The dynamic changing of retailing in China heats up competition
According to the Wall Street Journal and a statement by German Hugo Boss AG’s top executive, CEO Claus-Dietrich Lahrs, “it is now clear that China will be as competitive as any other market, because there is an explosion of competition”
Hugo boss who stand for fashion for men and women in the luxury sector has now 105 stores in China, and it will open an additional 60 stores by 2015. The necessity to outsmart rivals provoke new efforts, for instance to get existing customers to buy more. To reach this goal, Hugo Boss is adding women’s wear and women only sections to its China stores in order to meet the fact that women are becoming more significant consumers. The firm recently launched online sales in China and is aiming to use online data to zero in on customers, by creating newsletters on topics such as gold and other sports popular among the well off. With other words an offering with more targeted products, like polo shirts and other golfing wear. All of that should help to create brand loyalty. Another strategy is to make the latest products readily available for purchase, even on the day a fashion show is taking place, as recently happened in Shanghai, rather than giving shoppers a glance at the season ahead and making them wait to get the merchandise. The anti corruption move by the Chinese government prohibiting civil servants from using government funds to purchase luxury goods softened also the sales of Hugo Boss in an unannounced dimension, but the hope remains that the second half of the year will see a pickup.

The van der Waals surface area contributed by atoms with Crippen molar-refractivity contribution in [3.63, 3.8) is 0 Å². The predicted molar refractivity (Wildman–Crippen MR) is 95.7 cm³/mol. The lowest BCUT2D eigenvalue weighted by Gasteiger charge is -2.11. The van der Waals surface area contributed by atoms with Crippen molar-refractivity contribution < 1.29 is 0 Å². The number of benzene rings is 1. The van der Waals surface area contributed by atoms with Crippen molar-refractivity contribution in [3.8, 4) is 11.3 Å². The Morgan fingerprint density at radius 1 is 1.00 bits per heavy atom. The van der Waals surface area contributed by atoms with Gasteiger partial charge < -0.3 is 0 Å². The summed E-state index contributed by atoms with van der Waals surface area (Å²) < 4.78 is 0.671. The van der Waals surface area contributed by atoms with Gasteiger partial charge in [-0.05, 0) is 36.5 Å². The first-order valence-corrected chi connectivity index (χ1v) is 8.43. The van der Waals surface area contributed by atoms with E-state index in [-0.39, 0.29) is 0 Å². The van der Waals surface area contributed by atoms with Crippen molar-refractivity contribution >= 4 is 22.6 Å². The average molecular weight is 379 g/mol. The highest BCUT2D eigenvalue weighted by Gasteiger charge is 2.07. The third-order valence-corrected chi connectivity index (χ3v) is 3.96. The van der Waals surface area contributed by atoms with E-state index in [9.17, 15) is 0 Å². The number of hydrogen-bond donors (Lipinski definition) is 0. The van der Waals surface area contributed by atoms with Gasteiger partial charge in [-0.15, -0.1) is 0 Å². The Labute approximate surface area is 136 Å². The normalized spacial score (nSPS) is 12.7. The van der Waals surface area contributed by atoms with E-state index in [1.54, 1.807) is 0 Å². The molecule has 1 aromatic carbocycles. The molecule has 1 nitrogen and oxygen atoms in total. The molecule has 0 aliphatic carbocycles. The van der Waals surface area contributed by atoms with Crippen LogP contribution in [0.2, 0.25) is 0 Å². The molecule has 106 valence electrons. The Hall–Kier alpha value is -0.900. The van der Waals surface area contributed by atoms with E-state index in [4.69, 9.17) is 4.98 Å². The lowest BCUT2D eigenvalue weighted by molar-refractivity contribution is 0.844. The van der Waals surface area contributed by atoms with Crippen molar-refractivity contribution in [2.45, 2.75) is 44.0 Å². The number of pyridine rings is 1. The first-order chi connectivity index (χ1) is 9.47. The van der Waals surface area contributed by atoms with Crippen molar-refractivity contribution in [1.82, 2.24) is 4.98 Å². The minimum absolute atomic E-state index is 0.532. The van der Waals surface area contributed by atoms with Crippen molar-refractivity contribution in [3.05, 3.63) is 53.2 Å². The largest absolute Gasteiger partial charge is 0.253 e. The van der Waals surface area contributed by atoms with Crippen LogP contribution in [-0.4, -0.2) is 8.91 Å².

Hugo Boss is not the only one facing the dynamic changes in Chinese retailing, and particularly in the luxury goods industry. As we remember, Burberry warned, that the company’s Asia Pacific sales are declining, the same goes for other companies engaged in the luxury business. Gucci has taken the decision to slow down the expansion of stores in China where it has now 57 stores. We recall also that there is a move to second and tier Chinese cities, because the first group of cities is almost saturated with luxury offerings. There is also a trend instead of opening new stores to renovate and refurbish existing stores.